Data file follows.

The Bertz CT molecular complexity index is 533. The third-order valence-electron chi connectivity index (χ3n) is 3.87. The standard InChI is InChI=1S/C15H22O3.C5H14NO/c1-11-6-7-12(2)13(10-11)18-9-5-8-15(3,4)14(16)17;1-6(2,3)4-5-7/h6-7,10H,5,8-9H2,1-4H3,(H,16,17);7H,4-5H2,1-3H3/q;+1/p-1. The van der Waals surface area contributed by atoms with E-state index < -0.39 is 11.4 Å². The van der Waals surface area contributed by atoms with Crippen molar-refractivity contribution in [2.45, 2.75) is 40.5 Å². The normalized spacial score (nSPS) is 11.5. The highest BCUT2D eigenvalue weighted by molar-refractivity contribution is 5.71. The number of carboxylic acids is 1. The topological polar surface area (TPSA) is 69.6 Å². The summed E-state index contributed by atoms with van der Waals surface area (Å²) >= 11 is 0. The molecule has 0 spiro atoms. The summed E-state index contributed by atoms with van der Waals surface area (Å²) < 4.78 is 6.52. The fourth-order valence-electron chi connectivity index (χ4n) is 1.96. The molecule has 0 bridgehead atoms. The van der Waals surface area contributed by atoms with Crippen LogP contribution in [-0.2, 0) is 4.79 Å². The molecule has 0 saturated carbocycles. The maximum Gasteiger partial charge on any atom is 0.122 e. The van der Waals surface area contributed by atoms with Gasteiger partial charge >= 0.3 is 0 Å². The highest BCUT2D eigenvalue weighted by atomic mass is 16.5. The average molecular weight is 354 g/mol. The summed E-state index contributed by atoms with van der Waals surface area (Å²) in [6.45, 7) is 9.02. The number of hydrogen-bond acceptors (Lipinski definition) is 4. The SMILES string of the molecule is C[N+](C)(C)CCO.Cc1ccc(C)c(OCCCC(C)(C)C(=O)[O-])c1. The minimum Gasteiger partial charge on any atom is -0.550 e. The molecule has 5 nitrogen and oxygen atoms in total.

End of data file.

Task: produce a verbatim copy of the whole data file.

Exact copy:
The Bertz CT molecular complexity index is 533. The third-order valence-electron chi connectivity index (χ3n) is 3.87. The standard InChI is InChI=1S/C15H22O3.C5H14NO/c1-11-6-7-12(2)13(10-11)18-9-5-8-15(3,4)14(16)17;1-6(2,3)4-5-7/h6-7,10H,5,8-9H2,1-4H3,(H,16,17);7H,4-5H2,1-3H3/q;+1/p-1. The van der Waals surface area contributed by atoms with E-state index < -0.39 is 11.4 Å². The van der Waals surface area contributed by atoms with Crippen molar-refractivity contribution in [2.45, 2.75) is 40.5 Å². The normalized spacial score (nSPS) is 11.5. The highest BCUT2D eigenvalue weighted by molar-refractivity contribution is 5.71. The number of carboxylic acids is 1. The topological polar surface area (TPSA) is 69.6 Å². The summed E-state index contributed by atoms with van der Waals surface area (Å²) >= 11 is 0. The molecule has 0 spiro atoms. The summed E-state index contributed by atoms with van der Waals surface area (Å²) < 4.78 is 6.52. The fourth-order valence-electron chi connectivity index (χ4n) is 1.96. The molecule has 0 bridgehead atoms. The van der Waals surface area contributed by atoms with Crippen LogP contribution in [-0.2, 0) is 4.79 Å². The molecule has 0 saturated carbocycles. The maximum Gasteiger partial charge on any atom is 0.122 e. The van der Waals surface area contributed by atoms with Gasteiger partial charge >= 0.3 is 0 Å². The highest BCUT2D eigenvalue weighted by atomic mass is 16.5. The average molecular weight is 354 g/mol. The summed E-state index contributed by atoms with van der Waals surface area (Å²) in [6.45, 7) is 9.02. The number of hydrogen-bond acceptors (Lipinski definition) is 4. The SMILES string of the molecule is C[N+](C)(C)CCO.Cc1ccc(C)c(OCCCC(C)(C)C(=O)[O-])c1. The minimum Gasteiger partial charge on any atom is -0.550 e. The molecule has 5 nitrogen and oxygen atoms in total.